A Japanese minister on Wednesday sparked controversy with his statement that it is "socially accepted" to force women to wear high heels at workplaces.
For many years now, Japanese offices required women to wear high heels.
The remark came when Takumi Nemoto, the Health, Labour and Welfare Minister of Japan, was asked to comment on a #KuToo petition filed by a group of women who urged the government to ban workplaces from requiring female job seekers and employees to wear high heels, CNN reported.
"It is socially accepted as something that falls within the realm of being occupationally necessary and appropriate," Nemoto said. "Whether the employers' requirement to wear high heels is an abuse of power or not depends on whether the requirement goes beyond the social understanding of what is necessary and appropriate," he was quoted as saying.
Till June 4, more than 19,000 people in Japan had signed a petition, submitted to the Labour Ministry on Tuesday, banning office dress codes that forced women to wear high heels to work.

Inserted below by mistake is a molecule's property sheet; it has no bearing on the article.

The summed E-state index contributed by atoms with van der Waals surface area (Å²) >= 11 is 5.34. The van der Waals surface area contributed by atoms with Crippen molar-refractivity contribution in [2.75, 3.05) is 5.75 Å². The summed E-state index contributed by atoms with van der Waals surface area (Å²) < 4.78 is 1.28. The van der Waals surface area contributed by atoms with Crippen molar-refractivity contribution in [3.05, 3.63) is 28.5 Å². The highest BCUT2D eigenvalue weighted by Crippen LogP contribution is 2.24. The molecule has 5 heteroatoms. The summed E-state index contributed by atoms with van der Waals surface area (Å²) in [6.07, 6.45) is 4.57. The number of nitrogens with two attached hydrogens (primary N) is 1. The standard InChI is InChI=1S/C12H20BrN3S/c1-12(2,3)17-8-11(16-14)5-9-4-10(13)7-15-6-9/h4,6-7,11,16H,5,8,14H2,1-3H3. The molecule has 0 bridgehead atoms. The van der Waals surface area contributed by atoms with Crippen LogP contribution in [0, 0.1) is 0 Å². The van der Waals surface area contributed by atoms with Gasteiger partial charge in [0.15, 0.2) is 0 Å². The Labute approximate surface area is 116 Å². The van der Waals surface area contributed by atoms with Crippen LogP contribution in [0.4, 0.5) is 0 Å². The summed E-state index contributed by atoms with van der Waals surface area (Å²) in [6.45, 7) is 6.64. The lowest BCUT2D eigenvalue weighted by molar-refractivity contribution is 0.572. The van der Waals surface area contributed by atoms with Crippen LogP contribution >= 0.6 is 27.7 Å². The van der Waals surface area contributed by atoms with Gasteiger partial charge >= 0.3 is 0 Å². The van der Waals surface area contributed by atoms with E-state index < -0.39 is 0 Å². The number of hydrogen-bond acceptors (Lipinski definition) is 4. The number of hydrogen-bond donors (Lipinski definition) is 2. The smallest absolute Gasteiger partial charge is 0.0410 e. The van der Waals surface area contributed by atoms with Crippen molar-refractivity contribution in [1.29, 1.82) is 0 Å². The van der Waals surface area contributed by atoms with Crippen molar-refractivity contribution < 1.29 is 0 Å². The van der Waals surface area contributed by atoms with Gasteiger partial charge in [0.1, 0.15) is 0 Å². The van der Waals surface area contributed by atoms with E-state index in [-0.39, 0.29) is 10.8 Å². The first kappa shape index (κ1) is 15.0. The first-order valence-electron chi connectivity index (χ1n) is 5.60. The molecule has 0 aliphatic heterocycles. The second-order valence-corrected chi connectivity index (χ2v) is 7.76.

The petition was started by Tokyo actress, writer, and feminist Yumi Ishikawa after her tweets about being forced to wear heels at work gained over 67,000 likes and almost 30,000 retweets.
Watch: Japanese women take a stand against high heels
"I'm hoping to get rid of the custom that someday women have to wear heels and pumps at work. When I was a specialist, I stayed at a hotel for a month; it was a part-time job, but my feet were already useless with pumps, and I stopped specialising. Why do I have to work with my leg hurt?" Ishikawa tweeted in January.
Ishikawa coined the hashtag #KuToo in her tweets, which is a play on two Japanese words - "kutsu" meaning shoes and "kutsuu" meaning pain. The word also has a reference to the global #MeToo movement which has seen women push back against sexual assault and harassment.
Campaigners say wearing high heels are seen as near-obligatory when job hunting or working at many Japanese companies.
Some even describe high heels as akin to modern foot-binding while others have urged a broader loosening of dress codes in the Japanese workplace, where business suits for men are ubiquitous.
An official at the Ministry of Health, Labour and Welfare's equal employment opportunity division had earlier said that it had no plans to change the laws around whether employers could require staff to wear certain clothes or shoes. There are currently no laws that restrict companies from regulating employees' work wear, the official added.
A #KuToo petition filed by a group of women urges the government to ban workplaces from requiring female employees to wear high heels